For Immediate Release: August 31, 2015
Contact: Maria Myotte, firstname.lastname@example.org, 720 352 6153
ROC Applauds NLRB’s Expanded Joint-Employer Definition
New Definition Could Help Mitigate Unfair Hiring and Promotion Policies Throughout Restaurant Industry
The following statement should be attributed to Saru Jayaraman, co-founder/co-director of Restaurant Opportunities Centers United (ROC United), the largest restaurant workers’ advocacy organization in the country.
“The NLRB’s decision to adopt a more inclusive definition of a “joint employer” is a crucial acknowledgment of the reality of today’s workforce. Under the new standard that a company is a joint employer if it exercises indirect control over working conditions or if it reserves the authority to do so, massive restaurant corporations that typically hide behind the franchise model to avoid accountability would be wise to immediately institute better oversight and compliance with important labor laws to ensure all their employees — franchise or not — are being treated and paid fairly.
“Unfortunately, the restaurant industry is rife with wage and hour violations, sexual harassment, and unfair and discriminatory hiring and promotion policies. For example, although the restaurant industry is the largest employer of people of color, they are largely shut out of the industry’s limited living wage jobs despite being as equally qualified as their white counterparts– a widespread problem known as ‘occupational segregation.’ Although the National Restaurant Association (NRA) paints the restaurant industry as a virtual elevator of upward mobility where anyone can just push a button to advance, ROC’s research shows that’s simply not the case. Due to informal and discriminatory hiring and promotion policies throughout the restaurant industry, workers of color in the United States pay a “race tax” in the form of 56% lower earnings than white workerswith the same qualifications. One employer that is exceptional in its focus to ensure the fair internal advancement of its employees is Chipotle. Restaurant corporations like McDonald’s and YUM Brands exercise considerable if not total control of wages and working conditions at their locations, especially considering that their anti-worker lobbying activities as major players of the NRA set standards for their companies and the entire industry. The much-needed expansion of the joint-employer definition could help bring about many improvements to wages and working conditions, including paving the way for more robust and formal promotion ladders like Chipotle’s to become the new standard instead of the exception.”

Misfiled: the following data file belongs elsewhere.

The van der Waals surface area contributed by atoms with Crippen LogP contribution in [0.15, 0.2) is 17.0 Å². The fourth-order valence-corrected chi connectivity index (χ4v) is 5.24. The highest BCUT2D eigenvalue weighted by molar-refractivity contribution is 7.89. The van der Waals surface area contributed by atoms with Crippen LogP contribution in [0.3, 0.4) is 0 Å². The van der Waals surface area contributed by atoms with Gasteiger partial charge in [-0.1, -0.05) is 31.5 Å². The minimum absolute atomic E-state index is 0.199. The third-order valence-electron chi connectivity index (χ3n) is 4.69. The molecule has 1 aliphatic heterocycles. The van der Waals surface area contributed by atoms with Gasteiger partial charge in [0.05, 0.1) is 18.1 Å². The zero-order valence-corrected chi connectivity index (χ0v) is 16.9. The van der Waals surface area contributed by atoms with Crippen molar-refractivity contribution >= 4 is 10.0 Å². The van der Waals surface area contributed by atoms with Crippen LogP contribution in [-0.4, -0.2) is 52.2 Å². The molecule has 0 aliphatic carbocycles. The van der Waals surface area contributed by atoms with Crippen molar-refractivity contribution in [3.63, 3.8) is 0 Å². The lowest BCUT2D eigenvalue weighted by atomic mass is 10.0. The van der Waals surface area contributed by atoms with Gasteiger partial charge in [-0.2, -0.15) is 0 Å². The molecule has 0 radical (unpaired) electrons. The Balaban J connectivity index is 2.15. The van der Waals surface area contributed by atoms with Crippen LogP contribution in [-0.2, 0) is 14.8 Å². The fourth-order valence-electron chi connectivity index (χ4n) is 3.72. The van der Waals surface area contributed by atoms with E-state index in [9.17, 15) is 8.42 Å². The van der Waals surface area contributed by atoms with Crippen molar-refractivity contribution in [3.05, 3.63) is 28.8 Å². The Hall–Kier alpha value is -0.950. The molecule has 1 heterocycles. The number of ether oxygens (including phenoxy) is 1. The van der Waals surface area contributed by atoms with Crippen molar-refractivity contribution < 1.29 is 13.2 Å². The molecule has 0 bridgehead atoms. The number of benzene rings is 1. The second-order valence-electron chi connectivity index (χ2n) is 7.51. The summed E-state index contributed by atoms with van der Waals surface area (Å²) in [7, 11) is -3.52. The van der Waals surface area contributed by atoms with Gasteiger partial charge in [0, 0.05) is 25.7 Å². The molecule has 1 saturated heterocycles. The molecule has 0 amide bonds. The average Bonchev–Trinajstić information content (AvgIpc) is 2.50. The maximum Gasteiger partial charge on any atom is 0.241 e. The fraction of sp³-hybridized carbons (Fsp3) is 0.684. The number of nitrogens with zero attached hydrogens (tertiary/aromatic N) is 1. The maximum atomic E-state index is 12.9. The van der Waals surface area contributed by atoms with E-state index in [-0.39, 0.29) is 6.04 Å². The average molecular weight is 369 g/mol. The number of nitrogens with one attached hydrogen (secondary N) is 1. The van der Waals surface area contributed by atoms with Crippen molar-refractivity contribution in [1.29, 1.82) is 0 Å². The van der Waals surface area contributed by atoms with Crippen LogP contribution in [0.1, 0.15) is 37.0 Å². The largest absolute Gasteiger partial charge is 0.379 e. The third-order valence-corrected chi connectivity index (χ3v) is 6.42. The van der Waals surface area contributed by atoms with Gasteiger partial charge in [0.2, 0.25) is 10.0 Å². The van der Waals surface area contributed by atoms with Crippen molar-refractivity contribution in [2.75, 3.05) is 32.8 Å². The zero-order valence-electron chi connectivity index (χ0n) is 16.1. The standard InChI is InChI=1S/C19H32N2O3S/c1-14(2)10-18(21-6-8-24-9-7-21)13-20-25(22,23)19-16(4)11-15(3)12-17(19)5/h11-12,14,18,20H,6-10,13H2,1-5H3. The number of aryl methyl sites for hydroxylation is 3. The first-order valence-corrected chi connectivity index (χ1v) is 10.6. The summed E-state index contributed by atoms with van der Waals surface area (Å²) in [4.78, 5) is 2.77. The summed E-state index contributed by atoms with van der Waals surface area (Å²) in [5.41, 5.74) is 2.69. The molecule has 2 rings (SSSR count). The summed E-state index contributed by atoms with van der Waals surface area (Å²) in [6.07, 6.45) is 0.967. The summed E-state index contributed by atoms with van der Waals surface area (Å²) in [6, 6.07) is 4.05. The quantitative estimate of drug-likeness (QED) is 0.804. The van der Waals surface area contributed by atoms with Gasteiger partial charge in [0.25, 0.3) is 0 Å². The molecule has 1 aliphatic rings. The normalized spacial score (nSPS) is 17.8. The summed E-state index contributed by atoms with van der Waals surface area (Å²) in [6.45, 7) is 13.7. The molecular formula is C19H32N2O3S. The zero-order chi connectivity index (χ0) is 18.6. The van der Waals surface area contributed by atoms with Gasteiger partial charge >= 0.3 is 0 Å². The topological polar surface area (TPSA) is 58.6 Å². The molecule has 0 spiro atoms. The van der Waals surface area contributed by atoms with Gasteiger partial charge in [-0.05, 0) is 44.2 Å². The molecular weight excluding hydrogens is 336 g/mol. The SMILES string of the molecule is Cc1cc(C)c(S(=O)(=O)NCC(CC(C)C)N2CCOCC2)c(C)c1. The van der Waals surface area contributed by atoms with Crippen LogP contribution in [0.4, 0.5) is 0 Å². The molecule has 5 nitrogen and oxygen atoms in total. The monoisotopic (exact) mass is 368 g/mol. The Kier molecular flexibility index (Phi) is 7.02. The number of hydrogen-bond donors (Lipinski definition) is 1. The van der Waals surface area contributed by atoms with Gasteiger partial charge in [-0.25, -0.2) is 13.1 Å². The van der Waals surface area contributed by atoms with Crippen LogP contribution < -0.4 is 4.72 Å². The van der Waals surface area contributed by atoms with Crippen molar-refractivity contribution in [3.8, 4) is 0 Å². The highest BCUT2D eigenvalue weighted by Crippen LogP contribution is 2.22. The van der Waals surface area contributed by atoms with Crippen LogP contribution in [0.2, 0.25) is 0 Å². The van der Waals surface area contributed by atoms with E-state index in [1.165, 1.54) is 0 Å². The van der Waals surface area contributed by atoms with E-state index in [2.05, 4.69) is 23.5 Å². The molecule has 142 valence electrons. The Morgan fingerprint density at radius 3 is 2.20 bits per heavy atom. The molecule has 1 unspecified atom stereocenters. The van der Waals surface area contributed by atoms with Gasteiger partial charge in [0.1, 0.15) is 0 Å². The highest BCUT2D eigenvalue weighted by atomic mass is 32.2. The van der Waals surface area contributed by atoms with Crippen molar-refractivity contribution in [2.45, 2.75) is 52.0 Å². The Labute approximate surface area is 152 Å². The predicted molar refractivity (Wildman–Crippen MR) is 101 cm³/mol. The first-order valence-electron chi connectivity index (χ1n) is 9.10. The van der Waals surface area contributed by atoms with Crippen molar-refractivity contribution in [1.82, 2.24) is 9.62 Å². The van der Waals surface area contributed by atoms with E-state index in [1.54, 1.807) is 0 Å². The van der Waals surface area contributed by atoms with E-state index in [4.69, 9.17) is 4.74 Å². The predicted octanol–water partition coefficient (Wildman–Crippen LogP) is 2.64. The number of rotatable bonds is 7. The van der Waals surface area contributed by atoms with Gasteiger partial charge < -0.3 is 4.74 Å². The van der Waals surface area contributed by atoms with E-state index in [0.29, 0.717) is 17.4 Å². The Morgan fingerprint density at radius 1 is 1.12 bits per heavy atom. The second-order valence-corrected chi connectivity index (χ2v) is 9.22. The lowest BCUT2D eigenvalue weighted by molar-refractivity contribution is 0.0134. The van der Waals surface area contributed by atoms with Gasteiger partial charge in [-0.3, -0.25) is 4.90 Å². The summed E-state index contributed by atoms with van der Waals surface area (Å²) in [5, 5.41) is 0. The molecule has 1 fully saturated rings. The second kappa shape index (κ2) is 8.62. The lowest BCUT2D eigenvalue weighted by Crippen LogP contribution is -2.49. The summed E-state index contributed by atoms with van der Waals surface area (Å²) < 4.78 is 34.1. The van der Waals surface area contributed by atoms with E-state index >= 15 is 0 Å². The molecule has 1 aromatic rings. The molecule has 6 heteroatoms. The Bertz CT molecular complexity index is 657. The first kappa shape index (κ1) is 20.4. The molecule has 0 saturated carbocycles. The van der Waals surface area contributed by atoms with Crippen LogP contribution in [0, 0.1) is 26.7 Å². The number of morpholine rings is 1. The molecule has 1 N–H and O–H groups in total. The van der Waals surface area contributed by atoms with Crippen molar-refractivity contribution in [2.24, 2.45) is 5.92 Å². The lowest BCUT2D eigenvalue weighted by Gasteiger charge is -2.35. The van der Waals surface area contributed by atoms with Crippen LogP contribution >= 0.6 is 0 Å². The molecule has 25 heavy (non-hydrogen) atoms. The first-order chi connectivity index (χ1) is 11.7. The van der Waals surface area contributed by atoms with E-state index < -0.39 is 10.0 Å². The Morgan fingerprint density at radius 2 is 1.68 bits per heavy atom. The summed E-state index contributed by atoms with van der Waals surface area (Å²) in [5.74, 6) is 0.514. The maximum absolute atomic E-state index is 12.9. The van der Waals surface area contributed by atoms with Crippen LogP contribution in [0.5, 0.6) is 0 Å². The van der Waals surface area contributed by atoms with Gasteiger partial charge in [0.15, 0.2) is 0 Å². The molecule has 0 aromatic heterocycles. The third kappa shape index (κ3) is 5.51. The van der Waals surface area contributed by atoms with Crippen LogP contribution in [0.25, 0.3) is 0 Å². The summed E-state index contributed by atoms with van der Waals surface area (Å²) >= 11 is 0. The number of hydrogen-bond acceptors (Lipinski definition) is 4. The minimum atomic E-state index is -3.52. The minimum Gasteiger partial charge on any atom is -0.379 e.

Co-founded by leading workers’ rights advocate Saru Jayaraman (“One of the top 50 most influential people in the restaurant industry” – Nation’s Restaurant News) ROC United has grown close to 14,000 worker-members across over 30 cities in the US, winning 15 worker-led campaigns, totaling $8 million in stolen tips and wages.